Are Celebrity Chefs Good for Food?
Last night, the good team Zocolo brought together Nancy Silverton of Mozza, Ludovic Lefebvre of Ludobites, Susan Feniger of Border Grill and Street and Ilan Hall of the Gorbals to discuss if celebrity chefs were good for food. The discussion was moderated by restaurant critic Jonathan Gold.
After the hour plus discussion, the question of celebrity chefs being good for food didn’t quite make it to the table. The chefs talked about what it was like to be a celebrity chef- or not. Nancy strongly objected to being called a celebrity chef. It seemed a definition of a celeb chef is now based on if your mug is on TV. I was a bit perturbed. Having gone to all the chefs’ restaurants, having read Nancy’s cookbooks, having read other books where Nancy Silverton is frequently mentioned– it just didn’t compute. Nancy, you’re a star and you obviously know it.
Susan Feniger seemed the most comfortable of the idea since being a celeb chef has helped her restaurants’ business. People are now flocking in starting at 6 p.m. (breakfast as she called it) rather than just peak times. She mentioned how strange it was complete strangers would give her bear hugs because they thought they knew her. I know exactly what she was talking about. I may be guilty of a bit of that. I watched the Two Hot Tamales growing up. Although if I ever questioned my child self, I would have never thought I was going to eat at Susan and Mary Sue’s restaurants one day. I remember the first time I ever saw the two of them. I was really excited. Hell, I still get excited which led to an embarrassing incident this summer with Susan and the Mayor.
I have gone to Ilan’s restaurant plenty of times though it’s usually a bit of hit or miss for me. I have faith though. I like supporting not just good food, but the idea that this is something greater than you could put in words. No wait, I know what those words are- we are in this community of foodies, foodists, food heads. We are bound by the common love of good food.
So are celebrity chefs good for food?
I’ve been thinking about how Ludo has changed the way Angelenos get excited for food. He is the king of the popup, the hot rage in LA these days. With Ludobites, he was bringing affordable fine dining to the masses. Well, at least beyond as he says- “the rich people and the food critics.” I’ve been thinking a lot about that first Ludobites meal. I might eventually blog it even though it’s now a year and half since I met Ludo and have had quite a few meals since.
Perhaps the celebrity thing isn’t easily answered. Being on TV might make or break you. Gordon Ramsay seems insane but people still go to his restaurants. People don’t seem too keen on Red O anymore but those are just the people I know. Maybe the non-foodies will still go. Hell, any foodie should still go. I believe in debunking hype. I love to see if the hype is deserved or not. I also grew up watching Emeril, Mario Batali and occasionally Wolfgang Puck. Have I eaten at their restaurants? Yes. Did I seek them out because they were celebrities? No. I went because I thought they’d have good food. After all, weren’t they good enough to be on TV?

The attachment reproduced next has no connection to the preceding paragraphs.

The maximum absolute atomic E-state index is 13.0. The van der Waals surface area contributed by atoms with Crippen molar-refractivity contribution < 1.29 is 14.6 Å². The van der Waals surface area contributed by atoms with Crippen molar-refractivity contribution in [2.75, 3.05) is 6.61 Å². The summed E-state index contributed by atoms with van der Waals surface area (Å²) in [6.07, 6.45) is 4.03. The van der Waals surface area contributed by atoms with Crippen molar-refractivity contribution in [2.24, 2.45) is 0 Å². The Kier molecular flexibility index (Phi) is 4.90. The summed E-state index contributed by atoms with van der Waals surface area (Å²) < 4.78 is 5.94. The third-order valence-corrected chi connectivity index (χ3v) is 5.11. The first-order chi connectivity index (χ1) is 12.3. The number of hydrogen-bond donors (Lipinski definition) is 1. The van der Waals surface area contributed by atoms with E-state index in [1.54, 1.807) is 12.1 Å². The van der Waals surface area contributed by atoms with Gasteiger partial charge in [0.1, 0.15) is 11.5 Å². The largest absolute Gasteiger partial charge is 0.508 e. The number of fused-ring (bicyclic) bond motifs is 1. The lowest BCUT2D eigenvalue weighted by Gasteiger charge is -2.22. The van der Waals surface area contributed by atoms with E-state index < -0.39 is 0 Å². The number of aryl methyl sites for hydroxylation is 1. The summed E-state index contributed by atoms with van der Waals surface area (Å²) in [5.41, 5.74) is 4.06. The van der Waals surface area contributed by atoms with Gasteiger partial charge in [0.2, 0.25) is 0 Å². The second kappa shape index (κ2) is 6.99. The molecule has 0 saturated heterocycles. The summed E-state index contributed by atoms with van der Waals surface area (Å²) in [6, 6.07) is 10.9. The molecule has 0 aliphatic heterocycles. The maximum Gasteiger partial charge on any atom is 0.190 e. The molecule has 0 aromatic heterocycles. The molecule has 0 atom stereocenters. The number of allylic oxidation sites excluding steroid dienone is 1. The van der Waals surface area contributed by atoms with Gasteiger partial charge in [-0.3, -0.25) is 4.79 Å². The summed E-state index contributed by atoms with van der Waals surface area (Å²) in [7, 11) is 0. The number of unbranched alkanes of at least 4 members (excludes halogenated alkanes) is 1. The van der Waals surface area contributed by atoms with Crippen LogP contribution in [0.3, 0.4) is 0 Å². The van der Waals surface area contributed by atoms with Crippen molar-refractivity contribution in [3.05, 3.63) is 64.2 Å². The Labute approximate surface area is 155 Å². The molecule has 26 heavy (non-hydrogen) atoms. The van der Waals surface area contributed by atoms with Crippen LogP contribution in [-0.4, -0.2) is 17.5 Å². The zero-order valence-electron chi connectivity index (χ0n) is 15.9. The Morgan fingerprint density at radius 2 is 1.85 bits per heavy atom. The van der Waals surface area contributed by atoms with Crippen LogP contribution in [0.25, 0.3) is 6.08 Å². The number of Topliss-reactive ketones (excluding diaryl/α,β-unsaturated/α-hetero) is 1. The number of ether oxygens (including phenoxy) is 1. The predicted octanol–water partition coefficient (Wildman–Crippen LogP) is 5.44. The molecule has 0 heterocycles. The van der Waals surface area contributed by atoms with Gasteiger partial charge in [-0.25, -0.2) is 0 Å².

That part of the equation seems to have been lost on the current crop of budding chefs looking to be famous. All the chefs on the panel last night come from serious backgrounds. They can cook circles around just the bubbly, “let’s put basil on this because it’s pretty” starlet. Er, foodlet?
Ilan brought up the fact most of America might want someone who cooks familiar foods. They’re not looking to re-create a professional chef’s food. I watch shows to learn how things are made. I tend to like shows about things I would never cook myself– professional chefs’ food. I might look for a printed recipe of simple, easy dishes because I just can’t imagine watching a cooking show on meatloaf or spaghetti and meatballs (although fried chicken is different because it falls into the category of I’m not going to cook that).
But now shows are about entertainment. Reality television is really profitable. You don’t need scripts or even actors. You can create a whole show based on anything these days. Why not a cooking show? Why not turn that chef into a television darling– or misfit?
I was talking about why Americans are so obsessed with celebrities a long time ago with a friend. We reasoned it was the grass is always greener on the other side syndrome. People can imagine celebs having the time of their lives and we are envious. But why are we obsessed with celebrity chefs? They work long hours. Running a restaurant is majorly stressful. But they make it look glamorous. They make it look easy. Even those competition shows. And we like people with talent.
Are celebrity chefs good for food?
Finally, I like to say yes. Although I can’t imagine anyone not knowing where their food comes from, I imagine there are quite a few people out there. People now know about all sorts of food stuff they probably would never eat- bone marrow, octopus, etc. I am glad the celeb chefs are introducing offal and bone marrow to the masses.
Actually, I wonder if trendy foodies are good for food. They are the ones who are slaves to celeb chef gossip. The rest of us just want to eat.
I wonder if the discussion would have been different if the panel included Guy Fieri and Rachel Ray? After all, they’re probably the most watched “celebrity chefs” in the country.
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